Embrace the new normal. Change what I was doing, and work even harder. We saw many companies going out of business. These were exceptional companies with some of the most talented individuals in the business. I welcomed this new direction and we hired over 1,000 mortgage professionals between 2007-2009. If there’s one thing I’ve learned from my challenges in life, it’s that the only way to improve my situation was to change something I was doing. Change is inevitable. Change is necessary. The complete transformation of the mortgage business in the last 4 years has been full of unbelievable change and without question it is here to stay. The President signed into law the most comprehensive financial reform since the Great Depression in July 2010. This complex document, The Dodd-Frank Wall Street Reform and Consumer Protection Act, contains over 8000 pages, and only 30% of the regulations have been implemented. The mortgage business is an industry of acronyms, and now we’ve added a few more. TILA, RESPA, SAFE, HVCC, AML/BSA, CFPB. Each regulation has brought enormous change “A new normal.” Each one requires us to rethink our business practices and behaviors. We have to change our entire thought process in regard to providing consumers with the information they need to make the right financial decision. Regardless of your political views, or whether you believe that the Dodd-Frank Act is necessary, there is no disputing the thoroughness or the enormous changes it brings with it. Part of Dodd Frank was the implementation of the Consumer Financial Protection Bureau (an independent unit located inside of, and funded by, the Federal Reserve.) Two men, Richard Cordray, Director of the CFPB, and Raj Date, Deputy Director, lead this agency with unparalleled integrity and work ethic. Their job is to protect the consumer, and it is my belief that as the leader of a mortgage company, it is my job to do the same. We may have to work harder to earn the customers’ trust, but I firmly believe that if we do the right things for our customers, we will be rewarded with their business. If you are in the mortgage industry then you know first-hand the trials and tribulations faced on a day-to-day basis. Navigating through the various processes of obtaining a home loan for a borrower: application, disclosure, appraisal and underwriting, feels daunting at times. However, when we remember that the end result of our hard work means that a family gets to move into their first home, or a customer gets to save some of their hard earned money every month, that hard work you put in becomes incredibly rewarding; both personally and professionally. When I was a loan officer I often asked my customers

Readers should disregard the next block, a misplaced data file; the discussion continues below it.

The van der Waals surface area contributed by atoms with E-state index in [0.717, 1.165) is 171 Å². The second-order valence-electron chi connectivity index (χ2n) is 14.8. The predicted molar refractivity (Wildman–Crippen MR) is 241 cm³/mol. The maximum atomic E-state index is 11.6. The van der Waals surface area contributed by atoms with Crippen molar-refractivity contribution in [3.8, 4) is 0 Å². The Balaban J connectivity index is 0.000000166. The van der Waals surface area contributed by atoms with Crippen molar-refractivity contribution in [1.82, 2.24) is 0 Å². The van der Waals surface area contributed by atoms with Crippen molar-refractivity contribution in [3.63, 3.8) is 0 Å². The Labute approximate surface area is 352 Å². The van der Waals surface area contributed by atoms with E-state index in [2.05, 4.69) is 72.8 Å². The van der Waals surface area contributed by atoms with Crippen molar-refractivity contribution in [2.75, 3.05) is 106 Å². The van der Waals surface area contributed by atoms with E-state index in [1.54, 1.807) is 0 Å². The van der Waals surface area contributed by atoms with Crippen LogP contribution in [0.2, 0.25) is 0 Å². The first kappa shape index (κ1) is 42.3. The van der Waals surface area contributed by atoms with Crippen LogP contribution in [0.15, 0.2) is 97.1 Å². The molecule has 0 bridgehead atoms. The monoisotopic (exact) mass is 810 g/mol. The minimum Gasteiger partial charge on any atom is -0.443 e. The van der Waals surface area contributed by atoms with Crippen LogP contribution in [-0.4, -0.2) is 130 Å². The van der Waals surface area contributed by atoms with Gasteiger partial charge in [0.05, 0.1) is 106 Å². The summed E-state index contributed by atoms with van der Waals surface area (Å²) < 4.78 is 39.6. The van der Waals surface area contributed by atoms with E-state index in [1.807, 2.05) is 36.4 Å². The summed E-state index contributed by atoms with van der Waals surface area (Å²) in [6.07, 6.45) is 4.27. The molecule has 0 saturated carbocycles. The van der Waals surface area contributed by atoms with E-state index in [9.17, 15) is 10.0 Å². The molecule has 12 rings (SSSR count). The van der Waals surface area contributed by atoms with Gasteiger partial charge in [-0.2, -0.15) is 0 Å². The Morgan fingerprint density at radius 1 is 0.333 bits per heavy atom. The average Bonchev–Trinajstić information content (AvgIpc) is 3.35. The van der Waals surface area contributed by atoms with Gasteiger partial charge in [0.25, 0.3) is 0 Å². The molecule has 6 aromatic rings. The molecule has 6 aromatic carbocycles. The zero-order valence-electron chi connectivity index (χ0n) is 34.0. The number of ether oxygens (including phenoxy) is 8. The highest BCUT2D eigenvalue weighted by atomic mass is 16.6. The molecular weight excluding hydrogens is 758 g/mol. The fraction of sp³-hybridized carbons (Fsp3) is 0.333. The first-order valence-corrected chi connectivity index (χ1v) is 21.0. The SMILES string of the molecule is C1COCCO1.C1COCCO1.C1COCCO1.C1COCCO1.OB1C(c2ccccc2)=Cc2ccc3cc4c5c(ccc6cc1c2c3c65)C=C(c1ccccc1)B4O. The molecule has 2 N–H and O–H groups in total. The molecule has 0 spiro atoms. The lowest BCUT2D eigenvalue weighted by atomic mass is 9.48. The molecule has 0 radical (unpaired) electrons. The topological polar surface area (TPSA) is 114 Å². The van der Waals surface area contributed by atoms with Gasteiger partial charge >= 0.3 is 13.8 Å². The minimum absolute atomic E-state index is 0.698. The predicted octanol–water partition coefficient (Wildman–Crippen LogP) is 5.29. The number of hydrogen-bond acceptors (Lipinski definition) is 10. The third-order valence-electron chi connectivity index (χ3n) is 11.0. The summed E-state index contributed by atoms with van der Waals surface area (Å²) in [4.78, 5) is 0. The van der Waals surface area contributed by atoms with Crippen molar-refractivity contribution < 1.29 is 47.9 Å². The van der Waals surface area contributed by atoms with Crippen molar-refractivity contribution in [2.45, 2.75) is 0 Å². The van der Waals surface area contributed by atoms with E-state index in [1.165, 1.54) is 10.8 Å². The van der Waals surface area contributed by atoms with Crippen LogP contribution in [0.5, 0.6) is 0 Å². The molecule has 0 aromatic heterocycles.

to send me pictures of them in front of their new home. I thought that was the best “thank you” they could ever provide me. I was able to see the customer for who they were. They are more than just an application; they are people with hopes, dreams and aspirations. Looking at their beautiful families in front of their new home and seeing the pride of their accomplishment in their smiles, made all the hard work and stress of giving the customer what they needed worthwhile. If there’s one thing that our industry can do to continue to improve itself, it’s to maintain focus on the end user of our product. The Consumer. Though this industry will continue to evolve and improve due to new rules and regulations, keeping our focus on the customer never changes. Our business lives or dies based on customer satisfaction and being a fair and responsible lender. We owe it to ourselves and to our borrowers to lead by example. We should always strive to deliver consumer friendly products that provide value to our customer now and in the future.” I challenge each in this industry to embrace the new normal; work exceptionally hard and continue to look for opportunities. I, for one, will be doing just that.” Glenn B. Stearns, Founder and Chairman, Stearns Lending, Inc.

How we see it


The Truth in lending

Embracing Change in the New Regulatory Environment by glenn stearns